Teaching About Dr. Martin Luther King

martin luther king
Tue 12 2010

Martin Luther King, Jr. is the only American with a unique, individual holiday—not even American presidents are so remembered anymore. It's observed on the third Monday in January—January 18 this year—and the path to creating this holiday was uphill. Corretta Scott King (1927-2006) considered the day as one of interracial and intercultural cooperation and sharing. "Whether you are African-American, Hispanic or Native American, whether you are Caucasian or Asian-American, you are part of the great dream Martin Luther King, Jr. had for America," she wrote.

The Martin Luther King holiday is a day of service, not relaxation.

Since 1994, it's also been a Day of Service, "a day ON, not a day off," when people are encouraged to come together with volunteer projects to move us closer to achieving the dream Dr. King had for the nation. Dr. King once said that what we all have to decide is whether we "will walk in the light of creative altruism or the darkness of destructive selfishness. Life's most persistent and nagging question is 'what are you doing for others?'"

Communities throughout the country offer opportunities for volunteers—use the searchbox at Serve.gov to find programs near you—or consider planning ahead with your students to develop a school-based day of service for 2011.

It's a good time to ask whether we've progressed toward achieving Martin Luther King's dream.

Few commemorations of the Civil Rights leader will occur without citing King's moving and powerful I Have a Dream speech at the Lincoln Memorial in Washington, DC, August 28, 1963. Few will fail to ask whether we have moved closer to achieving his dream that America is living out the "true meaning of its creed: 'We hold these truths to be self-evident, that all men are created equal.'"

It was a question Martin Luther King later asked in the sermon, "Unfulfilled Dreams," delivered at Ebeneezer Baptist Church on March 3, 1968 less than a month before his assassination. "I guess one of the great agonies of life is that we are constantly trying to finish that which is unfinishable," he stated and he talked about Mahatma Gandhi, Woodrow Wilson, and various Biblical figures who died before seeing the fruition of their lifework.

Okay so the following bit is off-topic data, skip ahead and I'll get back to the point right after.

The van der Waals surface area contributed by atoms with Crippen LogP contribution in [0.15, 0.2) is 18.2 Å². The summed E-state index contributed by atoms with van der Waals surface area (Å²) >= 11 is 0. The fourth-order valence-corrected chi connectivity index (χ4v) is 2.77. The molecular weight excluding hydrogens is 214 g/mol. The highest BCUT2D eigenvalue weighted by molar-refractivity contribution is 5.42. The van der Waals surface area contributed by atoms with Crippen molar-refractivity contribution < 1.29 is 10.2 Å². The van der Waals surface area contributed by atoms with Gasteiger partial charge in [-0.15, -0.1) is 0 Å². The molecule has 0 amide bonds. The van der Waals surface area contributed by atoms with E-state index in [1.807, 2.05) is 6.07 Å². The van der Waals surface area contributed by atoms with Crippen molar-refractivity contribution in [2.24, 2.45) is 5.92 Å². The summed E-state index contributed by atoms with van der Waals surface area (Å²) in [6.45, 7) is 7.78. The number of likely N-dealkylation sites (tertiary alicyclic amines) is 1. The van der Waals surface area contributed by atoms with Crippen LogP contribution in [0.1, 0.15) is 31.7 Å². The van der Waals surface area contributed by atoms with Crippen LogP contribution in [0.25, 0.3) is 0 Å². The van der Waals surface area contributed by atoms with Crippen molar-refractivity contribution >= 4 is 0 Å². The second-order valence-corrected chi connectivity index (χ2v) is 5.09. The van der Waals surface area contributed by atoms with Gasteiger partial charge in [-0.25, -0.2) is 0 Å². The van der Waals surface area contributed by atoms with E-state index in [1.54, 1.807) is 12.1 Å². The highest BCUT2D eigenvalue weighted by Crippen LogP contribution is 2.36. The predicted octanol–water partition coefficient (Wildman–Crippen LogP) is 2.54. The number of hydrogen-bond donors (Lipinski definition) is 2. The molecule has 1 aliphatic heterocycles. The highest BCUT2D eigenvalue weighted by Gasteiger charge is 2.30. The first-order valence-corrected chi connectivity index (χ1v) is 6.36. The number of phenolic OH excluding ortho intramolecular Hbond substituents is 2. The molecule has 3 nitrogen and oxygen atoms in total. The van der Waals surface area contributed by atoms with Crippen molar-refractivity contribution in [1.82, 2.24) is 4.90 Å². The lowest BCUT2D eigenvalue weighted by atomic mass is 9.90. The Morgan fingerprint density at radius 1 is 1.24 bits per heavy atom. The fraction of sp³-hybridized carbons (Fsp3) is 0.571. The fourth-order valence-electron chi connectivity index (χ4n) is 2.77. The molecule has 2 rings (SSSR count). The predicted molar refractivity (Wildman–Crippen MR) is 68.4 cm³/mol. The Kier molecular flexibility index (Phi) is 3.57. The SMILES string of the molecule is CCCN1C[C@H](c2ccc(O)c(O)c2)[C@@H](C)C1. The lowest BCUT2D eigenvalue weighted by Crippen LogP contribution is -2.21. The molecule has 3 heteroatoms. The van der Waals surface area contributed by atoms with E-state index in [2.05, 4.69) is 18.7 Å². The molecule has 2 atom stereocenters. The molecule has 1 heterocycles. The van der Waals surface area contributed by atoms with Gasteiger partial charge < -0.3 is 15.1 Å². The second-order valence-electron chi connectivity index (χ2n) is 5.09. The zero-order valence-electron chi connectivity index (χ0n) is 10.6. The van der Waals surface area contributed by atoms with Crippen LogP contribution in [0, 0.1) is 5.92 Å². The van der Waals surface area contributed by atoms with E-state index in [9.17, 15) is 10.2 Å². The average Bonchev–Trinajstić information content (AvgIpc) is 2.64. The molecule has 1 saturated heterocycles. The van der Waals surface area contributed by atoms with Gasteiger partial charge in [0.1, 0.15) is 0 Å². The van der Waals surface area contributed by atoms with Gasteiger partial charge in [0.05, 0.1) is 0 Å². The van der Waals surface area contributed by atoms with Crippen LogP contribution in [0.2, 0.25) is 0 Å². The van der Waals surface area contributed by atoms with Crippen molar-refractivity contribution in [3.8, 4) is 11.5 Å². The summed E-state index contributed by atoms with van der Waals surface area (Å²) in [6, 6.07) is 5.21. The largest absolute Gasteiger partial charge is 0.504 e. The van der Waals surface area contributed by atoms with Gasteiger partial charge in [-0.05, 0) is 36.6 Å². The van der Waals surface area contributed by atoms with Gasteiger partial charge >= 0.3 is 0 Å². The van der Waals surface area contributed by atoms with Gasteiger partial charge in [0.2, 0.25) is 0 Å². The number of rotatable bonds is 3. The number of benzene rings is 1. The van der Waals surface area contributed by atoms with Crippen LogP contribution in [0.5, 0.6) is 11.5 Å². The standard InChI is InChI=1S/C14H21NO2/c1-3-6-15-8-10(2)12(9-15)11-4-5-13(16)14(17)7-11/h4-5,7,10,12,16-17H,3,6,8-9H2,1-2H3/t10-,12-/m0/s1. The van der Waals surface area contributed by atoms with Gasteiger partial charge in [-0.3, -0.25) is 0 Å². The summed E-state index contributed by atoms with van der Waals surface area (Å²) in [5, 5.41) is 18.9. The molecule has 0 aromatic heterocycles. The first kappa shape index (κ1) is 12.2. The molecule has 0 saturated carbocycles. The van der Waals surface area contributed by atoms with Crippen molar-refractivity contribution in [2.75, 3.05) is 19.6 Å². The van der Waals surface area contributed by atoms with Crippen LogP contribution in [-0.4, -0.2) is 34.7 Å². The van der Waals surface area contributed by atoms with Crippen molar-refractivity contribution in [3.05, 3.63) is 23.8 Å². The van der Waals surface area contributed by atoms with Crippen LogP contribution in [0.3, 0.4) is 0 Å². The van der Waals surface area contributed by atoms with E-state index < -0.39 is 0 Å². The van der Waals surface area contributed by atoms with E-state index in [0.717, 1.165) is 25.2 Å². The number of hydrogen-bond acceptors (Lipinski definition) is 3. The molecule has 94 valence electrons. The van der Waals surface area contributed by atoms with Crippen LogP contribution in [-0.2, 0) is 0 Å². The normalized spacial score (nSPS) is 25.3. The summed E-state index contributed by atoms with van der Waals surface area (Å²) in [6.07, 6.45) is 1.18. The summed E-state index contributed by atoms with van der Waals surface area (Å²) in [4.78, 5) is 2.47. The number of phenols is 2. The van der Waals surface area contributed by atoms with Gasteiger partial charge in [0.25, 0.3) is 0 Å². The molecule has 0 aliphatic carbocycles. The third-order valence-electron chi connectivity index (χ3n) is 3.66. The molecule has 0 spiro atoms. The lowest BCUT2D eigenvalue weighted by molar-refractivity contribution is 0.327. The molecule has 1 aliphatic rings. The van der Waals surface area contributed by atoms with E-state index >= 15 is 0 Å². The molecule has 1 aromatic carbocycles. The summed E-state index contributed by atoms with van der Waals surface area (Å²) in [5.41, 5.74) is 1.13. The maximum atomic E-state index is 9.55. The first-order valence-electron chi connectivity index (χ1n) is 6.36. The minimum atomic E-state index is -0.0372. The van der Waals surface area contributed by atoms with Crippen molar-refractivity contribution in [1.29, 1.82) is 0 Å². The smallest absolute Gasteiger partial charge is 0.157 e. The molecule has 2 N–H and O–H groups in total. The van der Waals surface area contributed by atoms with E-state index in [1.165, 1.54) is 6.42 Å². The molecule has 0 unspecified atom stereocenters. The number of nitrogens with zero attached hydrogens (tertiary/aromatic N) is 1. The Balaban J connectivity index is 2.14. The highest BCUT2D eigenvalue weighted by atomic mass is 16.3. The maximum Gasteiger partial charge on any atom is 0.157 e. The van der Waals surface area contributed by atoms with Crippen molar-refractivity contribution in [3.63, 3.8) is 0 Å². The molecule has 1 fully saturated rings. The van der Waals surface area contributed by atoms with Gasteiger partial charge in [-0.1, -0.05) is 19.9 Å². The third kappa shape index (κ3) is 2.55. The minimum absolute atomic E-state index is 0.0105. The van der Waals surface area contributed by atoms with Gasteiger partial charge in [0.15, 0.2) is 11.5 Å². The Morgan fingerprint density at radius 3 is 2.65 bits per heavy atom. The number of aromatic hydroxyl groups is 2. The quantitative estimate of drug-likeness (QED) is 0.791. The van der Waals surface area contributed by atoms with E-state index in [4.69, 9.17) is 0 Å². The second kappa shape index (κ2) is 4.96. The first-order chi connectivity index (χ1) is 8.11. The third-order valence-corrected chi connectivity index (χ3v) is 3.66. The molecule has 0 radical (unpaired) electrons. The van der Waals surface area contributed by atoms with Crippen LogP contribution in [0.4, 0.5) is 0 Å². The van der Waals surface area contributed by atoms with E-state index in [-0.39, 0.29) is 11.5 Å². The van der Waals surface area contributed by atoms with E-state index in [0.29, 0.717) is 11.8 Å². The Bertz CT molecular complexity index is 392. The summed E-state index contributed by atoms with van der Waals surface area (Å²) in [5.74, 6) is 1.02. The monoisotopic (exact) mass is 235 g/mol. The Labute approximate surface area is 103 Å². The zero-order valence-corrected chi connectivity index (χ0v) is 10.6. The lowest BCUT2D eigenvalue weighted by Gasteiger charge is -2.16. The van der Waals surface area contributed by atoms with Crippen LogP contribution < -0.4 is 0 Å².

Provocative questions about the meaning of Martin Luther King's life yield surprising answers.

The creators of Teach Martin Luther King, Jr. of the Western Michigan University MLK Celebration Committee believe that students K-12 are able to tackle this question and offer teaching ideas and resources grouped for elementary, middle and high school students. Materials encourage educators to move beyond textbook biographies to "...the years following 1963...years of tremendous growth and deepened insight. King was uncompromising in his stand against racism in the United States."

The site provokes discussion through introducing (and dispelling) four myths about Dr. King, including, "Martin Luther King, Jr. should be thought of as a great African American leader." "Compared to Malcolm X, Martin Luther King, Jr. was an "Uncle Tom;" rather than using "any means necessary" he believed in a passive non-violence." "Now that we are in the twenty-first century we have achieved the goals King fought for?" The phrasing of the myths is intended to jar; the commentary does not, but emphasizes the scope of Dr. King's work, placing his life in a global context of meaning and achievement.

Audiovisual resources posted on the site (and linked through YouTube) include "I Have a Dream," other speeches, and videos of historical commentary.

For materials that help relate Dr. King's work to the present day, explore a 2008 speech by then-presidential candidate Barack Obama at Ebeneezer Baptist Church. The half-hour video recaps the civil rights movement, Dr. King's life and impact, and present-day concerns.

And for comprehensive access to primary sources, white papers, and teaching materials, Martin Luther King, Jr. Research and Education Institute at Stanford University hosts the King Papers Project. As you might expect, a plethora of materials on King, his life, his speeches, and his work are accessible under this umbrella. Classroom Resources include document-based lesson plans, biographical essays, and an online encyclopedia of the civil rights movement.

About the Author

Lee Ann Ghajar is a digital history associate in Public Projects at CHNM and a PhD candidate in American history at George Mason University.